var project = trainingApi.CreateProject("My New Project");

Create tags in the project

// Make two tags in the new project
var hemlockTag = trainingApi.CreateTag(project.Id, "Hemlock");
var japaneseCherryTag = trainingApi.CreateTag(project.Id, "Japanese Cherry");

Upload and tag images

The images for this project are included. They are referenced in the LoadImagesFromDisk method in Program.cs. You can upload up to 64 images in a single batch.

// Add some images to the tags
Console.WriteLine("\tUploading images");

// Images can be uploaded one at a time
foreach (var image in hemlockImages)
    using (var stream = new MemoryStream(File.ReadAllBytes(image)))
        trainingApi.CreateImagesFromData(project.Id, stream, new List<Guid>() { hemlockTag.Id });

Train the classifier and publish

This code creates the first iteration in the project and then publishes that iteration to the prediction endpoint. The name given to the published iteration can be used to send prediction requests. An iteration is not available in the prediction endpoint until it is published.

// Now there are images with tags start training the project
var iteration = trainingApi.TrainProject(project.Id);

// The returned iteration will be in progress, and can be queried periodically to see when it has completed
while (iteration.Status == "Training")

    // Re-query the iteration to get it's updated status
    iteration = trainingApi.GetIteration(project.Id, iteration.Id);

// The iteration is now trained. Publish it to the prediction end point.
var publishedModelName = "treeClassModel";
var predictionResourceId = "<target prediction resource ID>";
trainingApi.PublishIteration(project.Id, iteration.Id, publishedModelName, predictionResourceId);

Set the prediction endpoint

The prediction endpoint is the reference that you can use to submit an image to the current model and get a classification prediction.

// Create a prediction endpoint, passing in obtained prediction key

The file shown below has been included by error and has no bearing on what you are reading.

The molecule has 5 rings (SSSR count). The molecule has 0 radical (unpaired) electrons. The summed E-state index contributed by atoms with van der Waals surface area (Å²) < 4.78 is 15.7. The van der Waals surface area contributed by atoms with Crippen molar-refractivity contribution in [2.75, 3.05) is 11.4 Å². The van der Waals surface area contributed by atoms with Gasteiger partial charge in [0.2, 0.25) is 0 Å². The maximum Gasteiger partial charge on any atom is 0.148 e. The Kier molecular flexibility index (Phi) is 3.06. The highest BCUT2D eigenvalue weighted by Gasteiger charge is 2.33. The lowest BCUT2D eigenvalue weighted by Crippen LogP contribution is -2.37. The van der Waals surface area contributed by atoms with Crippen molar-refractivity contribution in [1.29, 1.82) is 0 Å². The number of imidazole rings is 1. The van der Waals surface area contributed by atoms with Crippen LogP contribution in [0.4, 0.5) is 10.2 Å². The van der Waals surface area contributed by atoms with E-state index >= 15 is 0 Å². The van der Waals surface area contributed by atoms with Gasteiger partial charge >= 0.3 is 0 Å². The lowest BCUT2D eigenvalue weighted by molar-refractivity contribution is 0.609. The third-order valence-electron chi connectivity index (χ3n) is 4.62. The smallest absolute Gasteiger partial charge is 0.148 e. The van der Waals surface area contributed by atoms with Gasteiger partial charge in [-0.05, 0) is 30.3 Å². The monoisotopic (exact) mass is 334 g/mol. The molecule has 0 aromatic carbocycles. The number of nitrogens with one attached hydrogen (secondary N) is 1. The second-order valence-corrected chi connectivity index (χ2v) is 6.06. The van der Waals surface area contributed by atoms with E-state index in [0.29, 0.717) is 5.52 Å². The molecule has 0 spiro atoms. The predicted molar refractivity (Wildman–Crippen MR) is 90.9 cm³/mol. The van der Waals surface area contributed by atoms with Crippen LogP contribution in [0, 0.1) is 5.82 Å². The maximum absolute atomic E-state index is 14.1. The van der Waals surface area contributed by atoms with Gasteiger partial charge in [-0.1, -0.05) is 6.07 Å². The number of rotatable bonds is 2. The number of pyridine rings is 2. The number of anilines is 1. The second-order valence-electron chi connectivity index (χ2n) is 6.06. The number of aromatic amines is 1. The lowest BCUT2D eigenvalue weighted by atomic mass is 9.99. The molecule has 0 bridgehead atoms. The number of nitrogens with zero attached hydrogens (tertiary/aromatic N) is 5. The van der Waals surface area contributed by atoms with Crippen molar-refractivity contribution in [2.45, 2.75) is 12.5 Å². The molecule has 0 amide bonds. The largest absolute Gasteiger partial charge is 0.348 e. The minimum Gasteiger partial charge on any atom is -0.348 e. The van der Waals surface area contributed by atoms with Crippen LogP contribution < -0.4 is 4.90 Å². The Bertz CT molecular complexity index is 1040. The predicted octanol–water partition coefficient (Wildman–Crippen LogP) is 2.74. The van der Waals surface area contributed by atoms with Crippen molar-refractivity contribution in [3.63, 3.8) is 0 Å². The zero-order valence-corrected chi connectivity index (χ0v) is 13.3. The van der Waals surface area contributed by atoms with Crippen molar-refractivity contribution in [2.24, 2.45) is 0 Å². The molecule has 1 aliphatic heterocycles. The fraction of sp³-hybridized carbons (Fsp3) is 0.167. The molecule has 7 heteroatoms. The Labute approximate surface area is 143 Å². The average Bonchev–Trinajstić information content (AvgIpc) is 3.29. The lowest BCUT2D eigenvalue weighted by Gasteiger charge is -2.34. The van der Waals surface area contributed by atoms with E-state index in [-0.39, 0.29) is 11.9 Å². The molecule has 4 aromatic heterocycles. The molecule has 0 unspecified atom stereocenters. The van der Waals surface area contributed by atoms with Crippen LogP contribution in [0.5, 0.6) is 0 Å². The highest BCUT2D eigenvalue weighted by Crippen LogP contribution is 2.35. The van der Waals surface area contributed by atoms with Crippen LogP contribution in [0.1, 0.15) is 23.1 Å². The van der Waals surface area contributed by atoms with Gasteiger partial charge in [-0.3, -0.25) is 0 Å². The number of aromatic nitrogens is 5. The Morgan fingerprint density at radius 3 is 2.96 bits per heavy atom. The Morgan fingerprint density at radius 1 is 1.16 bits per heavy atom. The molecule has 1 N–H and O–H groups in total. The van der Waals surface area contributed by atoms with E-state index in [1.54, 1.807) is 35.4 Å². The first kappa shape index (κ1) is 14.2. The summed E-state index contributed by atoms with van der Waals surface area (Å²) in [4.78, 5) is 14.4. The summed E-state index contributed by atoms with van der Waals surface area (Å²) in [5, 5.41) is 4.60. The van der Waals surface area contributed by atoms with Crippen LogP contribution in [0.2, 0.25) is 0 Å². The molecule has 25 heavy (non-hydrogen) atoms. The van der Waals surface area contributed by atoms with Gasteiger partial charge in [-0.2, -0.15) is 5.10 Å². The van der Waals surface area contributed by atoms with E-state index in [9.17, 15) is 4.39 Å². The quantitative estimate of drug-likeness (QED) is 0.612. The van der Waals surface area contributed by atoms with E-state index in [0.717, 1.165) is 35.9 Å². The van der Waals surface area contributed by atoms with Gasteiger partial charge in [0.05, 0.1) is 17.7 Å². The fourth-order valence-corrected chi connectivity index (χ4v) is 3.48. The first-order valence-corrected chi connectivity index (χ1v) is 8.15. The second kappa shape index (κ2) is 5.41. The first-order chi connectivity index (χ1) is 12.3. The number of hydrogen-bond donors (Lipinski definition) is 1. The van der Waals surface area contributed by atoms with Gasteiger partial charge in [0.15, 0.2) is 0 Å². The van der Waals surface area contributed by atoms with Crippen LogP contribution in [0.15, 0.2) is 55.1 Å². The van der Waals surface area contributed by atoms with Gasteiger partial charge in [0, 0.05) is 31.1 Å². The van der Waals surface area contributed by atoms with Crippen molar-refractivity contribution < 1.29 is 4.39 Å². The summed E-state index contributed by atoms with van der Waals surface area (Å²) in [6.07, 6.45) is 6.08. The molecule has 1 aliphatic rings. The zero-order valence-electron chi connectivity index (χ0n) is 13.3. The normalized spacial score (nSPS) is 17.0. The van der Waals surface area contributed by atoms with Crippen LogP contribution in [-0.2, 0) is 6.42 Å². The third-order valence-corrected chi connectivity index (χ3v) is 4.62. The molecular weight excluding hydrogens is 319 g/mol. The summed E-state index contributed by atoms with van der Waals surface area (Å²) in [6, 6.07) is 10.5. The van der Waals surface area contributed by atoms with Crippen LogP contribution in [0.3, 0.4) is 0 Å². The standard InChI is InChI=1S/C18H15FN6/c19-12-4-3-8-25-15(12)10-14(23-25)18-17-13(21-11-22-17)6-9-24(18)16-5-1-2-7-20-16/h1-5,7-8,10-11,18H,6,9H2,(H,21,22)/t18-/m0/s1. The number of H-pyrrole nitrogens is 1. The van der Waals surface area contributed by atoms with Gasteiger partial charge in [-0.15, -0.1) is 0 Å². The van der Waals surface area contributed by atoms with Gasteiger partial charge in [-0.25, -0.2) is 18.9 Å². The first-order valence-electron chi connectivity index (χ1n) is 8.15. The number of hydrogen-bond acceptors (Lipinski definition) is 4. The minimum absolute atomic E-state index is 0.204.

CustomVisionPredictionClient endpoint = new CustomVisionPredictionClient()
    ApiKey = predictionKey,
    Endpoint = ENDPOINT

Submit an image to the default prediction endpoint

In this script, the test image is loaded in the LoadImagesFromDisk method, and the model's prediction output is to be displayed in the console. The value of the publishedModelName variable should correspond to the "Published as" value found on the Custom Vision portal's Performance tab.

// Make a prediction against the new project
Console.WriteLine("Making a prediction:");
var result = endpoint.ClassifyImage(project.Id, publishedModelName, testImage);

// Loop over each prediction and write out the results
foreach (var c in result.Predictions)
    Console.WriteLine($"\t{c.TagName}: {c.Probability:P1}");

Run the application

As the application runs, it should open a console window and write the following output:

Creating new project:
        Uploading images

Making a prediction:
        Hemlock: 95.0%
        Japanese Cherry: 0.0%

You can then verify that the test image (found in Images/Test/) is tagged appropriately. Press any key to exit the application. You can also go back to the Custom Vision website and see the current state of your newly created project.

Clean up resources

If you wish to implement your own image classification project (or try an object detection project instead), you may want to delete the tree identification project from this example. A free trial allows for two Custom Vision projects.

On the Custom Vision website, navigate to Projects and select the trash can under My New Project.

Screenshot of a panel labeled My New Project with a trash can icon

Next steps

Now you have seen how every step of the image classification process can be done in code. This sample executes a single training iteration, but often you will need to train and test your model multiple times in order to make it more accurate.